“They that sow in tears shall reap in joy. He that goeth forth and weepeth, bearing precious seed, shall doubtless come again with rejoicing, bringing his sheaves with him” (Psa 126:5-6).
The metaphor here seems to be that of a poor farmer who has had a very bad harvest the year before. A very scanty portion of grain and food has been gathered from the earth, yet the seeding time has come again. Out of the previous year’s famine, he must plant for a new year. Maybe only a little seed has been saved to be sown, or perhaps the farmer has purchased the seed at great expense, in hopes of another crop to feed his family. The poor farmer must sow, or else despair and perish. He carries his precious seed with him in his bag, and with a sorrowful heart commits it to the plowed soil. Though the sowing of seed is a work of labor and sorrow, yet the return (the harvest) brings rejoicing. Works which are begun under many difficulties, and which require much labor, are crowned with success. The joy is more than equivalent to all the weariness and sorrow felt in carrying out the task whether it is the toil of the farmer; the cares and anxieties of the student; the work of conversion and repentance; the labors of the preacher or minister; the efforts of the Bible class teacher; the faithfulness of the Christian parent; the endeavors of elders in overseeing the flock; even the zeal and sacrifice of the Christian missionary. Whoever labors hard, in cold and in rain, in fear and danger, in poverty and in want, casting his precious seed in the ground, will surely come again, at harvest-time, with rejoicing, and bearing his sheaves with him.
The prophets who sowed in tears will reap in joy. The righteous were persecuted and served their God with weeping (Hos. 10:12). Paul wept as he sowed the seed of the kingdom, but he will reap in joy (John 4:34-38). Paul sowed the word of God to Ephesus and many others (Acts 20:17-19). He reminded them of the tears he shed in sowing the seed to them (Acts 20:31). He did not labor in vain, but reaped in joy. Those who sin can sow the word and humble themselves to obey (Jas. 4:9-10). Those who sow in tears of sorrow for their weaknesses can still sow and reap in joy. Jesus is the classic example of one who sowed in tears and reaped in joy (Heb. 5:7). Who could possibly reap more than Jesus?
- What reasons might make the farmer sow his seed with tears (Psa. 126:5)?
- Why would the analogy of sowing and reaping be such a graphic illustration to those living in Israel during David’s time?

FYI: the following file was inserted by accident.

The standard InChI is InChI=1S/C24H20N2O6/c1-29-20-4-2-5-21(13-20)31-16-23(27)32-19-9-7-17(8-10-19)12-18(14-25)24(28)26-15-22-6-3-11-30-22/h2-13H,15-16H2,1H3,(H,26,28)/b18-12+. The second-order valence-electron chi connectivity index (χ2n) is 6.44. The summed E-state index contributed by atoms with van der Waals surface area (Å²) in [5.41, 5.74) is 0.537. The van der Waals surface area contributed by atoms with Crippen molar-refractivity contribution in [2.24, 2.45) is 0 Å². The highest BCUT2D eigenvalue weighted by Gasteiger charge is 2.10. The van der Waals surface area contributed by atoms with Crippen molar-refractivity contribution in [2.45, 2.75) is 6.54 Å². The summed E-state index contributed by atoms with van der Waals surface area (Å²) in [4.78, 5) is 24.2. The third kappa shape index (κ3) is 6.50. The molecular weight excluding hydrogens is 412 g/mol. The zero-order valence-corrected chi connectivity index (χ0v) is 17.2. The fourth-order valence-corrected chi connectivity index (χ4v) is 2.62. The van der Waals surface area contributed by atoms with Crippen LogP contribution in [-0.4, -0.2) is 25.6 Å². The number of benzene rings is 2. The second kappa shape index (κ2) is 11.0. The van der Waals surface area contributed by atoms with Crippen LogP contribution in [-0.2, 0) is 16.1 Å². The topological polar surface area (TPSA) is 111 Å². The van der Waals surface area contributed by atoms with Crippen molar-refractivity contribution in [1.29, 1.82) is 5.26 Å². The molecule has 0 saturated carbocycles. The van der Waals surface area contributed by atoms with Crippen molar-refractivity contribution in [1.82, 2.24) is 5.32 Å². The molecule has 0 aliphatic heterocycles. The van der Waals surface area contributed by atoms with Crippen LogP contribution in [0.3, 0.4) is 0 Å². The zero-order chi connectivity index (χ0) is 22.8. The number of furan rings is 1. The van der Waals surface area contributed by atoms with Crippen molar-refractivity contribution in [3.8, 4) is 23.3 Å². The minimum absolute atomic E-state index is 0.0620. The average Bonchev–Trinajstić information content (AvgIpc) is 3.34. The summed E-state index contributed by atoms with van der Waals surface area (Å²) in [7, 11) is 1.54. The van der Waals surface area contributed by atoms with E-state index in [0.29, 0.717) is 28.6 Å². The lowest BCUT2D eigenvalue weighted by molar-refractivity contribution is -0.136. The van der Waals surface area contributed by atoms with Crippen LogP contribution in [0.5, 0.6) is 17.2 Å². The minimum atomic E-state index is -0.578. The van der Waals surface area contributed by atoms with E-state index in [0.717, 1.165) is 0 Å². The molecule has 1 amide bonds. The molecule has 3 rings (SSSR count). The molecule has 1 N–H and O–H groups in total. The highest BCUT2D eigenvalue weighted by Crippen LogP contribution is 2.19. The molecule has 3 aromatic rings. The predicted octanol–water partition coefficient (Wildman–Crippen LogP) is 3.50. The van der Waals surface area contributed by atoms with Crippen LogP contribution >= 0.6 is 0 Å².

- Why would Christians sow eternal seed in tears?
- Explain how the time of reaping would bring joy to those who sow the seed.
- What does the faithful Christian mother do with her children every day (2 Tim. 3:15)?
- How would a faithful, qualified elder sow in tears and reap in joy?
- When are we to sow the seed (2 Tim. 4:2)?
- If we do not work in the field when it is “cold,” to whom will we be likened (Prov. 20:4)? What will he and we have in the harvest?
- What is the eternal seed (Matt. 13:22-23; Luke 8:11)?
- What if a farmer sowed the wrong seed or mixed seed? Would he then reap in joy?
- According to the parable of the sower, the word of God is the seed sown in the hearts of men. What is the fruit of that seed?
- Using the vine analogy, what are God’s children in the vine (John 15:5)?
- Is the fruit which the branch produces grapes or more branches (John 15:2)?
- Is the child of God commanded to bear more branches or more fruit (John 15:8)?
- What is the fruit that the child of God is to produce (Tit. 3:14)?
- What does the Father purge so the branch will bear more fruit (John 15:2)?
- Some say the fruit of a Christian is another Christian. If this is true and the Christian is a branch, what would the Christian produce?
- If the Christian bears another branch, and the Father purges the first branch, what would happen to the second branch?
- If the fruit of a Christian is another Christian, what does the Father promise to do if the first branch produces fruit (good works) (John 15:2; Tit 3:14)?
- Find as many ways as you can to show how the apostle Paul sowed in tears and reaped in joy. Remember that Paul wrote at least 13 of the NT epistles and possibly 14. There are examples of his “sowing in tears” in all of his letters. Pay particular attention to 2 Corinthians, chapters 10 through 13.